British forex dealers have a lot to cope with amidst the looming Brexit disaster. The global forex volumes have been unreliable this year, and their counterparts on both sides of the Atlantic are suffering. In the middle of these issues lies LandFX UK, a forex broker-dealer that posted massive losses for the second year straight.
Opening revenues take a hit
LandFX UK is the British arm of Land-FX, Asia-focused forex, and contracts-for-difference service, provider. The New Zealand-based parent organization is one of the most prominent names in the Asia Pacific region and has a significant global presence too. It has offices located in Russia, China, Malaysia, and the Philippines.
The UK facing business is regulated by the Financial Conduct Authority (FCA) in the UK. However, its latest financial results are painting a grim picture of its future. The company today revealed its financial report for the fiscal ending December 31, 2018. The company faced an extensively stressful period during last year as both its revenues and operating income suffered big.
The company’s year-on-year performance was weak for the year ending December 2018. Its operating revenues decreased substantially at £65,017 ($80,000) according to the filings in the UK Companies House. In 2017, the company managed an operating revenue of £126,397 ($155,000). Its operating income went down as well. In 2018, its operating loss was £591,485 ($727,000) as against a loss of £577,567 ($710,000) as of December 2017.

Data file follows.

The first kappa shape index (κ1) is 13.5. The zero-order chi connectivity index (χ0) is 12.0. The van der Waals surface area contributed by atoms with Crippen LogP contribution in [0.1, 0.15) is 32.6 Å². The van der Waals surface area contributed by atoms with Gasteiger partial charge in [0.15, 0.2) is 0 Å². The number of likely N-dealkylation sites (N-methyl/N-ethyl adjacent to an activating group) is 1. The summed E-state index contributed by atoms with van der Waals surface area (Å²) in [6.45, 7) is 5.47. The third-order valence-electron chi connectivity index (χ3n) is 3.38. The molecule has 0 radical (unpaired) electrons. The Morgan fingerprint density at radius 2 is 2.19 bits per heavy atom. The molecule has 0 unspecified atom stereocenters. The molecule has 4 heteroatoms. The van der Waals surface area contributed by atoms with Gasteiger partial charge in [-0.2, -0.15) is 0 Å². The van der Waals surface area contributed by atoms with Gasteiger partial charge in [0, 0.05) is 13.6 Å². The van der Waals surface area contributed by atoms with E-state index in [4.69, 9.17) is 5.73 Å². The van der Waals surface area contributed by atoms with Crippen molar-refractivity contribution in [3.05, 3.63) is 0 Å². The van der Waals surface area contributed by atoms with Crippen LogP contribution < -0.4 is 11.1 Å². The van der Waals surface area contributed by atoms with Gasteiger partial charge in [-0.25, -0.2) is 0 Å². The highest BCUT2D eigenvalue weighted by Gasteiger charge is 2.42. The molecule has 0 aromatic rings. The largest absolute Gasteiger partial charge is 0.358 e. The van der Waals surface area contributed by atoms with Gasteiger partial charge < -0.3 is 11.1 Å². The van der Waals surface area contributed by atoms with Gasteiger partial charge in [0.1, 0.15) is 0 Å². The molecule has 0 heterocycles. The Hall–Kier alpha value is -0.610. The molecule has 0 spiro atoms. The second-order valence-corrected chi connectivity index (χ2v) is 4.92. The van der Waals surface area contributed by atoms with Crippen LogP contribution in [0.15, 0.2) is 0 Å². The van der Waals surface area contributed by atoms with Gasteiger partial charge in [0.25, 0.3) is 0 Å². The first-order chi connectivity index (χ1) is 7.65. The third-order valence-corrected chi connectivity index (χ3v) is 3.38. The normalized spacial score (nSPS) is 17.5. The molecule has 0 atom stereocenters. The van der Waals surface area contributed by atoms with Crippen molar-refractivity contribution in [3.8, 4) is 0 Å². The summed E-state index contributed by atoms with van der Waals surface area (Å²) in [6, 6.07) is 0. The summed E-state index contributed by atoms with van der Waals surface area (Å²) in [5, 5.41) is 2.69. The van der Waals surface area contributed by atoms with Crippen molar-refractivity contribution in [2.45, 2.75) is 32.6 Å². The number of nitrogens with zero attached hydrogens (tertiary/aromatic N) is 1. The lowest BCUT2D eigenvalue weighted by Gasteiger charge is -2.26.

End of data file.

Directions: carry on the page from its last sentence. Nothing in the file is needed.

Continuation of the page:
Problems everywhere for the broker
LandFX is not experiencing a pleasant phase in business while its revenue is decreasing; its administrative expenses have remained relatively flat. In 2017, administrative expenses were £689,529 ($847,000) which decreased slightly to £631,042 ($775,000) in 2018.
In 2016, the company acquired an FCA license to operate its CFD and forex brokerage business. Within a year, it also launched its institutional offering using a new brand name- Land-Liquidity. The platform intended to provide institutional liquidity for commodities, metals, CFDs, and forex. At the time, the company said that the European market is becoming increasingly unattractive for the brokers. That is why it chose to go into the institutional space.